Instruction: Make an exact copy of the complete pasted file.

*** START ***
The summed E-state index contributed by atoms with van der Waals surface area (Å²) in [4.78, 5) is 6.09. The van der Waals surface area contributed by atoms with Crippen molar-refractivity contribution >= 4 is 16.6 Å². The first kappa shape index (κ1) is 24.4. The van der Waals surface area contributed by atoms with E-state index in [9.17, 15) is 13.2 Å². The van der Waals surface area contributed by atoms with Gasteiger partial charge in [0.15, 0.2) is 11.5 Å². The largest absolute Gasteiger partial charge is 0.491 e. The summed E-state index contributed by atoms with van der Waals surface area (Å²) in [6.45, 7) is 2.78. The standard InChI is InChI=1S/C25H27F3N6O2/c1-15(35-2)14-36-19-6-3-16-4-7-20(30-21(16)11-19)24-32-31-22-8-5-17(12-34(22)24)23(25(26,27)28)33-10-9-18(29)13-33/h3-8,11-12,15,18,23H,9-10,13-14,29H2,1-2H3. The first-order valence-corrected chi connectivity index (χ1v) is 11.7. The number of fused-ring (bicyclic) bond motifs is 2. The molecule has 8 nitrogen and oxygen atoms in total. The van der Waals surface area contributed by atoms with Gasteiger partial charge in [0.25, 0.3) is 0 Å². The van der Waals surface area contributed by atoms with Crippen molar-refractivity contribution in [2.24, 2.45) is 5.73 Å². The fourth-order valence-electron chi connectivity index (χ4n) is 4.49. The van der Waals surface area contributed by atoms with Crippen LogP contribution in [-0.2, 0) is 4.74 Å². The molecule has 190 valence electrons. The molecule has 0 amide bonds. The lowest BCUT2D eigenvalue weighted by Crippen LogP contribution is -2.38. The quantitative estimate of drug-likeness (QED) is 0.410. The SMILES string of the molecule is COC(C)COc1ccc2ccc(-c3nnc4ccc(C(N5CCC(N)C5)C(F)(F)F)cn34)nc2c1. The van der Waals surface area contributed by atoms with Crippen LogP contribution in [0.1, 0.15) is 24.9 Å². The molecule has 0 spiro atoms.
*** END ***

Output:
The summed E-state index contributed by atoms with van der Waals surface area (Å²) in [4.78, 5) is 6.09. The van der Waals surface area contributed by atoms with Crippen molar-refractivity contribution >= 4 is 16.6 Å². The first kappa shape index (κ1) is 24.4. The van der Waals surface area contributed by atoms with E-state index in [9.17, 15) is 13.2 Å². The van der Waals surface area contributed by atoms with Gasteiger partial charge in [0.15, 0.2) is 11.5 Å². The largest absolute Gasteiger partial charge is 0.491 e. The summed E-state index contributed by atoms with van der Waals surface area (Å²) in [6.45, 7) is 2.78. The standard InChI is InChI=1S/C25H27F3N6O2/c1-15(35-2)14-36-19-6-3-16-4-7-20(30-21(16)11-19)24-32-31-22-8-5-17(12-34(22)24)23(25(26,27)28)33-10-9-18(29)13-33/h3-8,11-12,15,18,23H,9-10,13-14,29H2,1-2H3. The first-order valence-corrected chi connectivity index (χ1v) is 11.7. The number of fused-ring (bicyclic) bond motifs is 2. The molecule has 8 nitrogen and oxygen atoms in total. The van der Waals surface area contributed by atoms with Gasteiger partial charge in [0.25, 0.3) is 0 Å². The van der Waals surface area contributed by atoms with Crippen molar-refractivity contribution in [2.24, 2.45) is 5.73 Å². The fourth-order valence-electron chi connectivity index (χ4n) is 4.49. The van der Waals surface area contributed by atoms with Crippen LogP contribution in [-0.2, 0) is 4.74 Å². The molecule has 190 valence electrons. The molecule has 0 amide bonds. The lowest BCUT2D eigenvalue weighted by Crippen LogP contribution is -2.38. The quantitative estimate of drug-likeness (QED) is 0.410. The SMILES string of the molecule is COC(C)COc1ccc2ccc(-c3nnc4ccc(C(N5CCC(N)C5)C(F)(F)F)cn34)nc2c1. The van der Waals surface area contributed by atoms with Crippen LogP contribution in [0.1, 0.15) is 24.9 Å². The molecule has 0 spiro atoms.